Jaguar X-type: the facelift
Two-thousand-and-one seems a very long time ago now... The Millennium celebrations were slowly receding, George Bush junior stepped up to the presidential plate and Jaguar released its smallest car, the X-type. Remember that? Now all the launch hubbub has died down, the X-type has soldiered on into old age with barely a facelift to its name; the addition of an estate helped of course, but the X-type's fortunes have reflected those of Jaguar as a whole. It's not been selling especially well and Jaguar flogged just 32,500 last year worldwide (down from a high of twice that the year after launch). BMW sold more than half a million 3-series models last year. Time for Jaguar to act, then... The facelifted X-type will be seen later this year, going on sale in spring 2008.
So what's new on the facelifted X-type?
Jaguar is wielding the surgeon's knife inside and out. We hear that the changes will be akin to those foisted on the XJ luxury car, itself recently facelifted. So expect nothing radical: there will be a new grille (just visible under the disguise in our shots), different bumpers and side mouldings, fresh paint colours and new wheels. The shots at the rear show a newly emphasised Jaguar blade, the chrome strip across the bootlid.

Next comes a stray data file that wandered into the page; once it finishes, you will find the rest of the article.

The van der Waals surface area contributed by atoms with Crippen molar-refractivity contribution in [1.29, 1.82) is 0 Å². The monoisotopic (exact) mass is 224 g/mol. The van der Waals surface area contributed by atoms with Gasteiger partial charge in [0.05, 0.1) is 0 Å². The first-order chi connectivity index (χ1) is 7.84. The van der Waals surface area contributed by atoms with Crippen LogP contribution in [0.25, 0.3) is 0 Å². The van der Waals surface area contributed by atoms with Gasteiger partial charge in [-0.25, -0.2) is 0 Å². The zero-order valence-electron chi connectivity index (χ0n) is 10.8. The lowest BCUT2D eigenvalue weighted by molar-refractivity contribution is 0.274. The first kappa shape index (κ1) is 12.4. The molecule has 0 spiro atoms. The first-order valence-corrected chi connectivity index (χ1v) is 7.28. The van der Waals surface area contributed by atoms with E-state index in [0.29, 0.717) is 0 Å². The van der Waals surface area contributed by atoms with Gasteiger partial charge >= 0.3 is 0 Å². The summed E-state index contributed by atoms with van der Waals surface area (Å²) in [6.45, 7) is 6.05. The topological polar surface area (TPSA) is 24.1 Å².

What's new under the bonnet of the facelifted X-type?
Most of the changes will be to the skin of the X - both inside and out - although there will be some smaller tweaks to the mechanical spec. The 2.2 diesel will finally be available with automatic transmission, but there will be no clever swivelling Jaguar Select control for gear selection like on this autumn's XF. Elsewhere it's business as usual. The existing range of 2.0- and 2.2-litre diesels will take the lion's share of sales here, but the 2.5 and 3.0 V6 petrols will continue too. The former are front-wheel drive, the latter come with 4wd. We've always liked the way the X-type drives, and there's not a huge amount wrong with the dynamics. But we can't help feeling that it'll all be too little too late; the German compact execs have cornered the market - indeed they're entering the mass market - and the X-type lives on almost as a reminder of Jaguar's current woes under Ford (mis)management. Many critics cite the Mondeo-based X-type as one of the reasons for the Coventry firm's parlous financial state. Was it too little too late? We'll find out soon if there is a credible buyer for Jaguar, and sister company Land Rover. Watch this space...